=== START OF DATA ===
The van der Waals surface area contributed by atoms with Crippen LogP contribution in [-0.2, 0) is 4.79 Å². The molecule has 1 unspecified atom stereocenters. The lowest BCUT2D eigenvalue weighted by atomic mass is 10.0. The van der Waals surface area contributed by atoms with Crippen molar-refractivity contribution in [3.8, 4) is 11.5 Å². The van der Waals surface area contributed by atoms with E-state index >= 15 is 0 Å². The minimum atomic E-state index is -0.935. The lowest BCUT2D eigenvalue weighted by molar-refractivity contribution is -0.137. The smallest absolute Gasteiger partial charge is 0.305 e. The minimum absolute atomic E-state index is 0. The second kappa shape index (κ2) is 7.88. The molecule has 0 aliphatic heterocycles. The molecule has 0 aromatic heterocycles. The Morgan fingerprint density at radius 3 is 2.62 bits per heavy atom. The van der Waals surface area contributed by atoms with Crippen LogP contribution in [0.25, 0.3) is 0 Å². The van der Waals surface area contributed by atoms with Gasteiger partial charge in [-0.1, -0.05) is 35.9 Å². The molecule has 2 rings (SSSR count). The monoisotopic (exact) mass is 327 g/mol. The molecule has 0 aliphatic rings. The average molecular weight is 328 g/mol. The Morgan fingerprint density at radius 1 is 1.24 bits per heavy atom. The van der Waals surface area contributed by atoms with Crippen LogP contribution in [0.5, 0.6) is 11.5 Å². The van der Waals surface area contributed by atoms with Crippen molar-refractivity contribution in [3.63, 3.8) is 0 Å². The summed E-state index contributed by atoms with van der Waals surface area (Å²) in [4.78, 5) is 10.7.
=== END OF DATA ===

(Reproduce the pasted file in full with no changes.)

The van der Waals surface area contributed by atoms with Crippen LogP contribution in [-0.2, 0) is 4.79 Å². The molecule has 1 unspecified atom stereocenters. The lowest BCUT2D eigenvalue weighted by atomic mass is 10.0. The van der Waals surface area contributed by atoms with Crippen molar-refractivity contribution in [3.8, 4) is 11.5 Å². The van der Waals surface area contributed by atoms with E-state index >= 15 is 0 Å². The minimum atomic E-state index is -0.935. The lowest BCUT2D eigenvalue weighted by molar-refractivity contribution is -0.137. The smallest absolute Gasteiger partial charge is 0.305 e. The minimum absolute atomic E-state index is 0. The second kappa shape index (κ2) is 7.88. The molecule has 0 aliphatic heterocycles. The molecule has 0 aromatic heterocycles. The Morgan fingerprint density at radius 3 is 2.62 bits per heavy atom. The van der Waals surface area contributed by atoms with Crippen LogP contribution in [0.25, 0.3) is 0 Å². The van der Waals surface area contributed by atoms with Gasteiger partial charge in [-0.1, -0.05) is 35.9 Å². The molecule has 2 rings (SSSR count). The monoisotopic (exact) mass is 327 g/mol. The molecule has 0 aliphatic rings. The average molecular weight is 328 g/mol. The Morgan fingerprint density at radius 1 is 1.24 bits per heavy atom. The van der Waals surface area contributed by atoms with Crippen LogP contribution in [0.5, 0.6) is 11.5 Å². The van der Waals surface area contributed by atoms with Crippen molar-refractivity contribution in [3.63, 3.8) is 0 Å². The summed E-state index contributed by atoms with van der Waals surface area (Å²) in [4.78, 5) is 10.7.